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IRS says FBAR penalties not collectible under Canada-US Treaty?

Does the Canada-United States Tax Convention (the “Treaty”)1 require the Canadian government to assist the US government in collecting penalties for failure to file the Foreign Bank Account Report (“FBAR”)?2 The Canadian Ministry of National Revenue thinks not. More importantly, however, on January 23, 2012 the Ministry said that the Internal Revenue Service (“IRS”) agrees. The Ministry even said so in a statement recorded in the Parliamentary Record.

Has the IRS really conceded this issue (ignoring for the moment the US Constitutional issues)?

The short answer is “no.” Both the Canada Revenue Agency (“CRA”) and the IRS informed us that there are no documents, briefing papers, talking points, or other memoranda that would support the Ministry’s statement.

The CRA’s argument is based on the fact that the Treaty applies to taxes imposed under the Canadian Income Tax Act and the US Internal Revenue Code.3 The Treaty obligates both Canada and the US to assist one another in the collection of the taxes, interest, and penalties.4 The obligation to file the FBAR does not arise under the Internal Revenue Code, but under the 1970 US Bank Secrecy Act.5 Hence, the argument is that the FBAR filing obligation is not based upon tax covered by the Treaty and Canada is therefore not obligated to enforce the penalties imposed thereon.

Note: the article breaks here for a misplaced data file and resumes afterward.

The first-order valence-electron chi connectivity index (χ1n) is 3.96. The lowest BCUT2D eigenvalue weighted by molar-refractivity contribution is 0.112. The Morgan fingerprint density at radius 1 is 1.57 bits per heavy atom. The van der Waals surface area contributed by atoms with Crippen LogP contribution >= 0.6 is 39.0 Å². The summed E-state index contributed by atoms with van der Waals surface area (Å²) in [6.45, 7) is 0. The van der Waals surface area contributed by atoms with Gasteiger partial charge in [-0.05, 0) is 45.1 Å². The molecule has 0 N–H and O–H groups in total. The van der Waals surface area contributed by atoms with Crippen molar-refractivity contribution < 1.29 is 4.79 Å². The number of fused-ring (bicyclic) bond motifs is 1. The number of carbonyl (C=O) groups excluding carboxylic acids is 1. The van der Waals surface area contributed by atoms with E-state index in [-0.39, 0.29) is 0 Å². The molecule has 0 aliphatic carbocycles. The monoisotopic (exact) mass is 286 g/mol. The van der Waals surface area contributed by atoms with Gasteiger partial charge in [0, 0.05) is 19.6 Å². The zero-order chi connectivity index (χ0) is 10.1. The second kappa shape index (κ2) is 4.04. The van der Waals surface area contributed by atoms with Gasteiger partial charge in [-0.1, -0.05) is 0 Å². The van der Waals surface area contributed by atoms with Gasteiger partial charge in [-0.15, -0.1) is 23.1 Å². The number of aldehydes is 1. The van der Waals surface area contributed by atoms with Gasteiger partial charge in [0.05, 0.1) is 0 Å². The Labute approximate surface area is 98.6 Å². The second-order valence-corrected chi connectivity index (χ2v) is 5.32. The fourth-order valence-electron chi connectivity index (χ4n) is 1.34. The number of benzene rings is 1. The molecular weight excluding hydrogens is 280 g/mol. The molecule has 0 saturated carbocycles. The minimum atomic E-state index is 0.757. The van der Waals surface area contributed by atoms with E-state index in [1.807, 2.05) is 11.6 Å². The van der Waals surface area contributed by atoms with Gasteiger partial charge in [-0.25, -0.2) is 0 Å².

Statement in the Parliamentary Record

On January 26, 2012 Mr. Mai, a member of the Canadian Parliament, posed question Q-412 to several Canadian Ministries, which was entered into the Parliamentary Record (relevant portion here). In response, on March 13, 2012 the Ministry of National Revenue wrote the following (relevant portion here):

“…The IRS agrees that the Report of Foreign Bank and Financial Accounts (FBAR) penalties are not covered by the Canada-United States Income Tax Convention (“the Treaty”), therefore the CRA will not be collecting on behalf of the IRS…”

“Access to Information Request” and “Freedom of Information Act Request”

In order to get to the bottom of the rhetoric our office immediately contacted both the CRA with an Access to Information request and the IRS with a Freedom of Information Act request. We asked for all documents, including briefing papers and talking points, regarding the Ministry’s statement. We recently received written responses to our requests.

We received the CRA’s response on May 1, 2012. In sum, the CRA’s response indicates that no documents exist to support the statement and that the Ministry’s statement was based on a “verbal response to a question in a meeting with the Internal Revenue Service in 2011.” The CRA does not indicate who made the statement, the parties present at the meeting, the context in which the statement was made, or any other details.

We received the IRS’s response on July 18, 2012. The IRS indicates that it could not find any documents that would support the statement. The response does not mention any statements made by the IRS that would support the Ministry’s assertion.


Most US tax lawyers would probably agree that the Treaty may not compel the Canadian government to enforce FBAR penalties, though the analysis is nuanced and technical. Shortly we will be publishing an article that provides a detailed analysis of the issue.

1. Convention between Canada and the United States of America with Respect to Taxes on Income and on Capital, Sept. 26, 1980, US – Can., 1469 U.N.T.S. 189, as amended by the Protocols signed on June 14, 1983, March 28, 1984, March 17, 1995, July 29, 1997, and September 21, 2007.

2. Form TD F 90-22.1, Report of Foreign Bank and Financial Accounts.

3. Article II of the Treaty.

4. Article XXVI A of the Treaty.

5. 31 U.S.C. 5311.